Posts Tagged Archbishop Gerhard Muller
In April, the president of Germany’s bishops’ conference called for establishing an office for female deacons. The bishop of Regensburg responded that the “the office of bishop and deacon is inseparably bound to priest and bishop” and “the tradition that only men may be ordained is based on the Bible.” Gerald O’Collins, writing in The Tablet, has responded:
Bishop Voderholzer (of Regensburg) seems to have overlooked not only a document co-authored by his predecessor in Regensburg, Bishop Gerhard Ludwig Müller (now Archbishop Müller and prefect of the Congregation for the Doctrine of the Faith), but also an addition to the canon law of the Western Church made by Pope Benedict XVI.
Read O’Collins’ entire article, Unlock the Door: The Case for Women in the Diaconate, by clicking here and click on this title, Women Deacons: How Long Will It Take for the Catholic Church to Open this Door, to read a paper commissioned by Voice of the Faithful® and promulgated during VOTF’s 10th Year Conference in Boston last September.
Voice of the Faithful® Expects Pope Francis to ‘Act Decisively’ in New Jersey Clergy Sexual Abuse Case
The Roman Catholic archbishop of Newark has allowed an admitted child molester to continue contact with young people, and Church reform movement Voice of the Faithful® expects Pope Francis to “act decisively” as he said last week the Church must do in cases of clergy sexual abuse. Acting decisively should include holding accountable any bishop who fails to act responsibly in sex abuse cases. The question here: Will Pope Francis hold the archbishop accountable?
A New Jersey newspaper reported Apr. 28 that Newark Archbishop John Myers allowed a priest who had admitted groping a boy to continue working with children. This violated an agreement that barred the priest from ministering to children or holding any position involving children. The priest, Rev. Michael Fugee, has since resigned.
In addition to violating a probation agreement made by the diocese, Archbishop Myers appears to have violated the Church’s own canon laws. Voice of the Faithful® supports the position of Wisconsin priest and canon lawyer Rev. James Connell, who last week called for a Vatican investigation of this matter. In a letter to Archbishop Gerhard Ludwig Muller, prefect for the Congregation for the Doctrine of the Faith, which oversees clergy sexual abuse cases, Connell worte that, by allowing Rev. Michael Fugee to continue in ministry, Myers may have violated the Essential Norms for Diocesan/Eparchial Policies Dealing with Allegations of Sexual abuse of Minors by Priests or Deacons, which has the force of canon law.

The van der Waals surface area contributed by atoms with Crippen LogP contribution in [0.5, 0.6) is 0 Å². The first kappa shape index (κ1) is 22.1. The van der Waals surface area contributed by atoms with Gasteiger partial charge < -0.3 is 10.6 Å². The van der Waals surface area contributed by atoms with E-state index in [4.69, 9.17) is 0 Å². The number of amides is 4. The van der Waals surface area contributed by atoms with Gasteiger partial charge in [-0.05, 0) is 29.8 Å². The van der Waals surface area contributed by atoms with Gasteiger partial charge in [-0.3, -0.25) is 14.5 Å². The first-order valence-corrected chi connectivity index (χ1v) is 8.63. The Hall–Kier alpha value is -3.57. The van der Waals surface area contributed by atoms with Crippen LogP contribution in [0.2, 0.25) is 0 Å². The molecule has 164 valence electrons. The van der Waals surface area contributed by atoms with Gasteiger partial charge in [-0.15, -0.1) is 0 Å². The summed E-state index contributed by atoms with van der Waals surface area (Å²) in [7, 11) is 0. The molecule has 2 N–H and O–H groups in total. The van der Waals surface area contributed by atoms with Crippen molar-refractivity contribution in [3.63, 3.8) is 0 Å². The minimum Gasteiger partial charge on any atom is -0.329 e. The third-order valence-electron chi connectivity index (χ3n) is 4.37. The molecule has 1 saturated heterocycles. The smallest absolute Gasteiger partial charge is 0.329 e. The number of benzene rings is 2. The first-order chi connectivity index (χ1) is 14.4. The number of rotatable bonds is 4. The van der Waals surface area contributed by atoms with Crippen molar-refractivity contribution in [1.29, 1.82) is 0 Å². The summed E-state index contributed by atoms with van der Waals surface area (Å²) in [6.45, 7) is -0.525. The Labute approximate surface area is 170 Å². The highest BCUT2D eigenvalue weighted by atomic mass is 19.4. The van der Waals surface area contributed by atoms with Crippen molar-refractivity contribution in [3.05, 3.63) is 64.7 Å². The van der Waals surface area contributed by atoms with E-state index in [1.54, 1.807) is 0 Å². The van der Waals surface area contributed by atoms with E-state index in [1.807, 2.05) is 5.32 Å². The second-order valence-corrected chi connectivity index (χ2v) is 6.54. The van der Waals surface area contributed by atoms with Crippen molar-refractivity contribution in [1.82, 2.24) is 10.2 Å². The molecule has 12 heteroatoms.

Voice of the Faithful® expects the Vatican to act on Connell’s request and for Pope Francis to initiate an investigation if the CDF fails to act and to make all proceedings public.
The Vatican has been aware of clergy sexual abuse for centuries, was presented a detailed report in the mid-1980s and has faced worldwide publicity since 2002. In the past year, a monsignor and a bishop have been convicted for their involvement in the scandal and other bishops have been named in grand jury reports. Within the past month, the disclosure of tens of thousands of pages of secret documents has caused the current archbishop of Los Angeles to curtail the former archbishop’s public appearances. Similar disclosures have prompted a government inquiry in Australia, which started last week. This past weekend, an Ugandan priest forced the Church in Africa to confront clergy sexual abuse, which the hierarchy and conservative Church interests there have kept secret.
Voice of the Faithful® is a worldwide movement of concerned Roman Catholics working to support survivors of clergy sexual abuse, support priests of integrity and increase the laity’s role in governance and guidance of the Church. More information is at our website.
Pope Francis, the CDF and the LCWR by James Martin, S.J., in America magazine
Today (April 15) the Vatican’s Congregation for the Doctrine of the Faith issued a statement about the ongoing oversight and “reform” (to use their word) of the Leadership Conference of Women Religious, the main umbrella organization of women religious in the United States, which represents roughly 80% of American Catholic sisters and nuns. In their statement, the Congregation noted that the new prefect of the Congregation, Archbishop Gerhard Ludwig Müller, as well as Archbishop J. Peter Sartain, the Holy See’s Delegate for the Doctrinal Assessment of the LCWR, met with the Presidency of the LCWR. Archbishop Müller also noted that he had spoken with Pope Francis, who “reaffirmed” the findings of the Assessment, and the “program of reform.” The LCWR issued a statement, which listed the participants in the meeting in full, and said that the meeting was “open and frank.” Several things need to be kept in mind before people jump to conclusions about what this may or may not portend.